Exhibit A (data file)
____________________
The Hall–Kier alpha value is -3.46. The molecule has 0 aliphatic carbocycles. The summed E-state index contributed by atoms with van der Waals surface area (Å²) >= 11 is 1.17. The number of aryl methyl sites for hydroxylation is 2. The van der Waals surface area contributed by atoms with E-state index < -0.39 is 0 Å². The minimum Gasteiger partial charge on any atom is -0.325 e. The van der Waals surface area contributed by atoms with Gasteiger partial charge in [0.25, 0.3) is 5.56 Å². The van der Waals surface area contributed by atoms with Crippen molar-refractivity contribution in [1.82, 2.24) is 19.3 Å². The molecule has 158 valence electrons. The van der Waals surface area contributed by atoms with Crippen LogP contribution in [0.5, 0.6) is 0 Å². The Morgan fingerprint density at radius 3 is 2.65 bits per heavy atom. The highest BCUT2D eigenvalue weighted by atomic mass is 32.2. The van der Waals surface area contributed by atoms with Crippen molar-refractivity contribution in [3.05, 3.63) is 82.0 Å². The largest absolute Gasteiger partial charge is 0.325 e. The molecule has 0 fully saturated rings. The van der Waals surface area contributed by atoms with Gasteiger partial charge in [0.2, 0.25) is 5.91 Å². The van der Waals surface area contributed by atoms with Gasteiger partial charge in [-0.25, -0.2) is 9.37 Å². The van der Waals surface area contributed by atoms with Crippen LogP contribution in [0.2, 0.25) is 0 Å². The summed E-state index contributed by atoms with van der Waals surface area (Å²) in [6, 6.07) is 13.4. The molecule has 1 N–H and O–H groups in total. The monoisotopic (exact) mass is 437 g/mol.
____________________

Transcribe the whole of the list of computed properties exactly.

The Hall–Kier alpha value is -3.46. The molecule has 0 aliphatic carbocycles. The summed E-state index contributed by atoms with van der Waals surface area (Å²) >= 11 is 1.17. The number of aryl methyl sites for hydroxylation is 2. The van der Waals surface area contributed by atoms with E-state index < -0.39 is 0 Å². The minimum Gasteiger partial charge on any atom is -0.325 e. The van der Waals surface area contributed by atoms with Gasteiger partial charge in [0.25, 0.3) is 5.56 Å². The van der Waals surface area contributed by atoms with Crippen molar-refractivity contribution in [1.82, 2.24) is 19.3 Å². The molecule has 158 valence electrons. The van der Waals surface area contributed by atoms with Crippen LogP contribution in [0.5, 0.6) is 0 Å². The Morgan fingerprint density at radius 3 is 2.65 bits per heavy atom. The highest BCUT2D eigenvalue weighted by atomic mass is 32.2. The van der Waals surface area contributed by atoms with Crippen molar-refractivity contribution in [3.05, 3.63) is 82.0 Å². The largest absolute Gasteiger partial charge is 0.325 e. The molecule has 0 fully saturated rings. The van der Waals surface area contributed by atoms with Gasteiger partial charge in [0.2, 0.25) is 5.91 Å². The van der Waals surface area contributed by atoms with Gasteiger partial charge in [-0.25, -0.2) is 9.37 Å². The van der Waals surface area contributed by atoms with Crippen LogP contribution in [0.2, 0.25) is 0 Å². The summed E-state index contributed by atoms with van der Waals surface area (Å²) in [6, 6.07) is 13.4. The molecule has 1 N–H and O–H groups in total. The monoisotopic (exact) mass is 437 g/mol.